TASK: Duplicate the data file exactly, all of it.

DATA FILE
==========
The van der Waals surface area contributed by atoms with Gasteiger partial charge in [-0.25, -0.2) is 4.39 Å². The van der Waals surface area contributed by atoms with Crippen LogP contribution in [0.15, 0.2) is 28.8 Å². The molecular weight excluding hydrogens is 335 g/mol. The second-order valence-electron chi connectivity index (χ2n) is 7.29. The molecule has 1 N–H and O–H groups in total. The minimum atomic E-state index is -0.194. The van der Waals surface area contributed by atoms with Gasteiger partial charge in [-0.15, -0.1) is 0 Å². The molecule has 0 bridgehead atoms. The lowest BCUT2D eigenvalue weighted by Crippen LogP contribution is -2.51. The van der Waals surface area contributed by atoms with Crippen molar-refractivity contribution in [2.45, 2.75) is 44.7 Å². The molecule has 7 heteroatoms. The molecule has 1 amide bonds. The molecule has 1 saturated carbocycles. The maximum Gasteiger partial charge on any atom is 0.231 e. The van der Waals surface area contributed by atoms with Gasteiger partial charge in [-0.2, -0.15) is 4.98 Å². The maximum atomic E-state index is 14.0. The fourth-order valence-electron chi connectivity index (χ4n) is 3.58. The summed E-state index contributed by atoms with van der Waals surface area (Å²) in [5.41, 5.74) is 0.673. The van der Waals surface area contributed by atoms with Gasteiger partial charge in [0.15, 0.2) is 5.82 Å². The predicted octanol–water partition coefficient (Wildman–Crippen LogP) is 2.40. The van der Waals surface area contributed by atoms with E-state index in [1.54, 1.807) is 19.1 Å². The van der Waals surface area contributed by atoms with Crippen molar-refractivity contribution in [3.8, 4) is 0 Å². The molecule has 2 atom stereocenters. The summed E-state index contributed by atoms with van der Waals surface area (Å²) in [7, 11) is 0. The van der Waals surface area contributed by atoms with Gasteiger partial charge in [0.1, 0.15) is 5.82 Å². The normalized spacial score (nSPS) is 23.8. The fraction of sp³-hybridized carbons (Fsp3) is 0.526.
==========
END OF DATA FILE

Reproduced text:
The van der Waals surface area contributed by atoms with Gasteiger partial charge in [-0.25, -0.2) is 4.39 Å². The van der Waals surface area contributed by atoms with Crippen LogP contribution in [0.15, 0.2) is 28.8 Å². The molecular weight excluding hydrogens is 335 g/mol. The second-order valence-electron chi connectivity index (χ2n) is 7.29. The molecule has 1 N–H and O–H groups in total. The minimum atomic E-state index is -0.194. The van der Waals surface area contributed by atoms with Gasteiger partial charge in [-0.15, -0.1) is 0 Å². The molecule has 0 bridgehead atoms. The lowest BCUT2D eigenvalue weighted by Crippen LogP contribution is -2.51. The van der Waals surface area contributed by atoms with Crippen molar-refractivity contribution in [2.45, 2.75) is 44.7 Å². The molecule has 7 heteroatoms. The molecule has 1 amide bonds. The molecule has 1 saturated carbocycles. The maximum Gasteiger partial charge on any atom is 0.231 e. The van der Waals surface area contributed by atoms with Gasteiger partial charge in [-0.2, -0.15) is 4.98 Å². The maximum atomic E-state index is 14.0. The fourth-order valence-electron chi connectivity index (χ4n) is 3.58. The summed E-state index contributed by atoms with van der Waals surface area (Å²) in [5.41, 5.74) is 0.673. The van der Waals surface area contributed by atoms with Gasteiger partial charge in [0.15, 0.2) is 5.82 Å². The predicted octanol–water partition coefficient (Wildman–Crippen LogP) is 2.40. The van der Waals surface area contributed by atoms with E-state index in [1.54, 1.807) is 19.1 Å². The van der Waals surface area contributed by atoms with Crippen molar-refractivity contribution in [3.8, 4) is 0 Å². The molecule has 2 atom stereocenters. The summed E-state index contributed by atoms with van der Waals surface area (Å²) in [7, 11) is 0. The van der Waals surface area contributed by atoms with Gasteiger partial charge in [0.1, 0.15) is 5.82 Å². The normalized spacial score (nSPS) is 23.8. The fraction of sp³-hybridized carbons (Fsp3) is 0.526.